Farm sustains a variety of livestock operations with help from the NRCS

Sustainable agriculture is an on-going work in progress for Zinc, Ark., livestock producer Chris Ward.

Chris raises a variety of livestock on his 300-acre farm, including cattle, Katahdin sheep, hogs, pasture broilers, and Kiko and Spanish goats. While that may seem like a lot of variety for one farm, on Ward’s farm, every species has a specific function that parallels the definition of sustainable agriculture: the production of food, fiber, or other plant or animal products using farming techniques to protect the environment, public health, human communities and animal welfare.

Located 20 miles northeast of Harrison, Ark., the steep hillside topography is not conducive to livestock production. In fact, most producers would consider it impossible. But after serving several years in the USDA’s Foreign Agriculture Service, Chris had a vision for the farm his grandparents purchased in the 1950s.

Chris’ FAS assignment took him to Afghanistan, where he helped farmers break the economic cycle of drug production.

“You have to give the farmers something to counter growing drugs,” Chris said. “Getting them out of the drug business leaves a void. You have to fill it with something, sustainable agriculture is a logical alternative.”

Chris returned to his homestead in 2012 with a deeper appreciation for sustainable agriculture and how to implement it on his hillside farm.

“I’ve been farming my whole life,” Chris explained. “Sustainable agriculture influences how I look at everything. Plus, farming is good therapy.”

Seeking to maximize the efficiency of the farm and insure good environmental practices, Chris turned to the Harrison field office of the Natural Resources and Conservation Service. In the last two years the NRCS has provided technical and financial assistance through the EQIP program to help Chris install 6,200 feet of cross fencing, which provides for livestock rotational grazing. Using the multi-species grazing addresses several issues, including undesirable plant productivity, plant health, and inadequate and forage issues. In addition to the fencing, the NRCS assisted in laying 4,800 feet of water lines to four watering facilities, providing livestock and irrigation for pasture. Sixteen hundred square feet of heavy-use area rock pads around the watering facilities has also been installed to control soil erosion.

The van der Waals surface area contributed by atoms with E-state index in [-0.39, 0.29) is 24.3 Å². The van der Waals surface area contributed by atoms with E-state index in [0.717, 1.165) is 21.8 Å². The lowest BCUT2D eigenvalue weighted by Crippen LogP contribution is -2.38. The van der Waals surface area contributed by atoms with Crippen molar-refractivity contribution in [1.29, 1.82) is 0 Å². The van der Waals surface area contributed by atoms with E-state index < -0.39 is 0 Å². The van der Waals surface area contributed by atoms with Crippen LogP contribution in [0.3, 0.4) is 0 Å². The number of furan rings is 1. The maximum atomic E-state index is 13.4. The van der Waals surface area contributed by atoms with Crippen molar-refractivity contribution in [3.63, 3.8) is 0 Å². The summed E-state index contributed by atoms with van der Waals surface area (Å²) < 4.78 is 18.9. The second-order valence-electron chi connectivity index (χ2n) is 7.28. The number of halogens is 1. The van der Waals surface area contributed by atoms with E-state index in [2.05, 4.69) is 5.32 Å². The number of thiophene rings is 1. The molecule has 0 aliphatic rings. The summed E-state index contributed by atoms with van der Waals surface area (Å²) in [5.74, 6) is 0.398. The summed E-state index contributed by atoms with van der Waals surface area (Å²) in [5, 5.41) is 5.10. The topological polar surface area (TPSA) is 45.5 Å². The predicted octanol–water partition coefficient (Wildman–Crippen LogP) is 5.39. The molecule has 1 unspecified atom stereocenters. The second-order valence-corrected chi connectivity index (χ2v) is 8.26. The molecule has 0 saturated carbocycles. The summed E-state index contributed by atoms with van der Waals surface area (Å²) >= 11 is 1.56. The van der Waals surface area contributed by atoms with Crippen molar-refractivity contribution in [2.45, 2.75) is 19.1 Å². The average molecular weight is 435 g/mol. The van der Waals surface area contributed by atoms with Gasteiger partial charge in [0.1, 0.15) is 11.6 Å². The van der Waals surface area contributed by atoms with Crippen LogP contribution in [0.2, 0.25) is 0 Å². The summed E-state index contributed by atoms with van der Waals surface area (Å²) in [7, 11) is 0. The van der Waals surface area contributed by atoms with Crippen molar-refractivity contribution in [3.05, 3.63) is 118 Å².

“I really like the way they are using the multiple animal species concept,” said Rick Adams, district conservationist with the Harrison Field office of NRCS. “It allows them to graze and browse over the same acreage rotating them at different times. This brings new meaning to maximum efficiency and sustainable agriculture.

Another term used to describe farm operations like Chris’ is stackable enterprise. It parallels everything (species) in its place, and a place for everything. In its simplest form, it is non-compete grazing.”

Predators such as coyotes can be a major problem for sheep and poultry growers. To help abate that problem, natural habitat is provided on the farm to encourage the “cycle of life.”

“We have brush piles, but we don’t burn then.” Chris said. “We build brush piles to provide small animal habitat, which provides the food chain for the predators. It takes the pressure off our livestock. Again, everything we do has a specific purpose on the farm.”

Off the farm, Chris has been active in helping establish markets for farmers who are pursuing sustainable agriculture. Chris was instrumental in establishing the Grassroots Farmers Co-op in Clinton, Ark.

All the meats processed by the co-op are pasture raised from small farmers and are GMO, antibiotic and hormone free. Chris works with other organizations like Heifer International to build markets and networks for farmers and consumers interested in sustainable agriculture.


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